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8 Bad Web Design Practices To Avoid

Designing for web holds plenty of opportunities to exercise and expand one’s creativity. But there are also common pitfalls that can lead to bad design, and often they come in the form of trends, or standard practices that just refuse to die.


Image source: Topdesignmag.Com

Here are 10 web design trends that would best be avoided, or if not, used sparingly.

1. Stock photos

It’s understandable that website owners can’t always afford to use their own images and photos for their layouts, so stock photos come to the rescue. It’s alright to use these, though there are plenty of instances when the designer and client choose to use photos that are obviously cut-and-dried from the image bank, and that’s when it becomes nasty.

TIP: Generic stock photos look cheap and even untrustworthy, because they’re usually found in shady landing pages and sales websites. One solution to this is to tweak the image with photo editing software, so it looks customized and less ‘fake.’

2. Web 2.0 graphics

Along with the rise of social media websites came an influx of Web 2.0 graphics, which can easily be identified by their bold colors, shiny elements, an attempt at 3D with shadows, bezels, and highlights, and an overall cartoony look. For a while they were considered one of the standards in web design, but now are also considered low-rent and tacky, particularly if they don’t really serve any purpose other than to decorate a web page layout.

TIP: Instead of resorting to Web 2.0 graphics, consider using more organic-looking images that serve more than just an aesthetic purpose for your design.

3. Hidden navigation

In an attempt to make a design look edgy and minimalistic, some designers go overboard and omit basic navigation components in their design. When you move from the homepage to the next page only to find that the only way out is to click on your browser’s ‘Back’ button, then you know it’s a miss.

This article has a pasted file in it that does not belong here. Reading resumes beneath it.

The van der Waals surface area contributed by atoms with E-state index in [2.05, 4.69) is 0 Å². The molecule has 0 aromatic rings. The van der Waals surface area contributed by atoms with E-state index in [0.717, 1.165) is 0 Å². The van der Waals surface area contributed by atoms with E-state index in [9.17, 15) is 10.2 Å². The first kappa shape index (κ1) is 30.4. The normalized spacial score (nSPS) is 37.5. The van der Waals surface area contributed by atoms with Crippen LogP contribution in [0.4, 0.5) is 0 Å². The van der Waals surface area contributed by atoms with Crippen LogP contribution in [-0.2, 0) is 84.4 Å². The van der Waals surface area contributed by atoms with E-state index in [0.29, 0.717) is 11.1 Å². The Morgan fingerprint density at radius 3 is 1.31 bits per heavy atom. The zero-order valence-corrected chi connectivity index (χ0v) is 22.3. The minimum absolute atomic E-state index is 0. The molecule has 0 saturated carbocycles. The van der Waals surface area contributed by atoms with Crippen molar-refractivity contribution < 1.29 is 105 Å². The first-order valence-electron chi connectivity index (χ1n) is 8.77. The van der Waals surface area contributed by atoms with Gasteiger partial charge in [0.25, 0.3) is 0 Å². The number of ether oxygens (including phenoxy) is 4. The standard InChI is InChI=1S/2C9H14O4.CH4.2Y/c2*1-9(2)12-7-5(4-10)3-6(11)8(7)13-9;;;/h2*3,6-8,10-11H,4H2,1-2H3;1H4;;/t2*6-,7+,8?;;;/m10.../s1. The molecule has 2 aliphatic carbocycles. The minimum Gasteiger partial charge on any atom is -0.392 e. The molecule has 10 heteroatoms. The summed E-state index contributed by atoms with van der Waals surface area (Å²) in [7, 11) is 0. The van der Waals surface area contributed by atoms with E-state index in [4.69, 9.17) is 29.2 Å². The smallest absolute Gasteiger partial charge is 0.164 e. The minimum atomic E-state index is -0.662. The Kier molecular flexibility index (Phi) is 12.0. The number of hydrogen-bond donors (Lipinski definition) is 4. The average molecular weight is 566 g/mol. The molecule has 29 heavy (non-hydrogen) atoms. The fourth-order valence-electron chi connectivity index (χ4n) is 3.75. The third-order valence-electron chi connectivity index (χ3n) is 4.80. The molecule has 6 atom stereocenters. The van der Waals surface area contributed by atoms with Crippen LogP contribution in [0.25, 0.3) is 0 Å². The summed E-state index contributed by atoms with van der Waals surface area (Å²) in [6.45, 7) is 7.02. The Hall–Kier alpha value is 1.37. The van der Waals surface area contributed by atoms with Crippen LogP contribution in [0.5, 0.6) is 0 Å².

This is also evident in HTML5 scrolling pages that allow the user to scroll continuously. When you’ve scrolled too far down and wish to return to a certain section, it’s convenient to have navigation elements that will easily take you there.

TIP: Design with the user in mind. Make sure that each section or page will provide them with a way to go elsewhere without having to return to the Homepage.

4. Skeumorphism

Popularized by Apple, skeumorphism is a design trend where graphic elements are designed as realistic objects to give off the impression of, well, realism. It used to be popular, until it became overused in practically every web design layout. And if you place several skeumorphic elements in one area, it’s easy for the entire design to look cluttered. Now, designers prefer flat or minimalist elements to convey the same idea that a skeumorphic design can.

TIP: You can’t go wrong if you simplify, and focus on functionality.

5. Pop ups (modal windows)

Pop-ups are annoying, period. To sidestep this, pop-ups that appear only when you click on certain links have been integrated into some designs. But there are also modal windows where you hover over an element and a pop-up window appears (I have one in my Yahoo Mail and it drives me nuts).

TIP: If you absolutely have to use modal windows, make sure it’s for an audience that will find it useful.

6. Excessive drop-down menus

Ever entered a site to see one global navigation link, and when you click it, out pours a huge menu with categories, subcategories and more subcategories under it? That’s category overkill, and it can overwhelm the user.

Although it’s advisable to streamline one’s design to make it viewer-friendly, piling up several categories and subcategories under one global menu can be confusing to your visitors. Think of it as putting tiny boxes into larger boxes, and into even bigger boxes that fill up a drawer that’s inside a closet.

TIP: It’s okay to place main categories where visitors can readily see them, then split the subcategories into more manageable sections.

7. 404’s

404’s can be mistakes, or temporary glitches while the website is being fixed or renovated. Still, having too many of them or having them for too long can cause viewers to lose interest in the site.

TIP: Address site issues promptly, or remove the page and its links altogether whenever possible.

8. Autoplay

Videos and audio on autoplay are annoying in a MySpace and Friendster kind of way.

TIP: Don’t do it.

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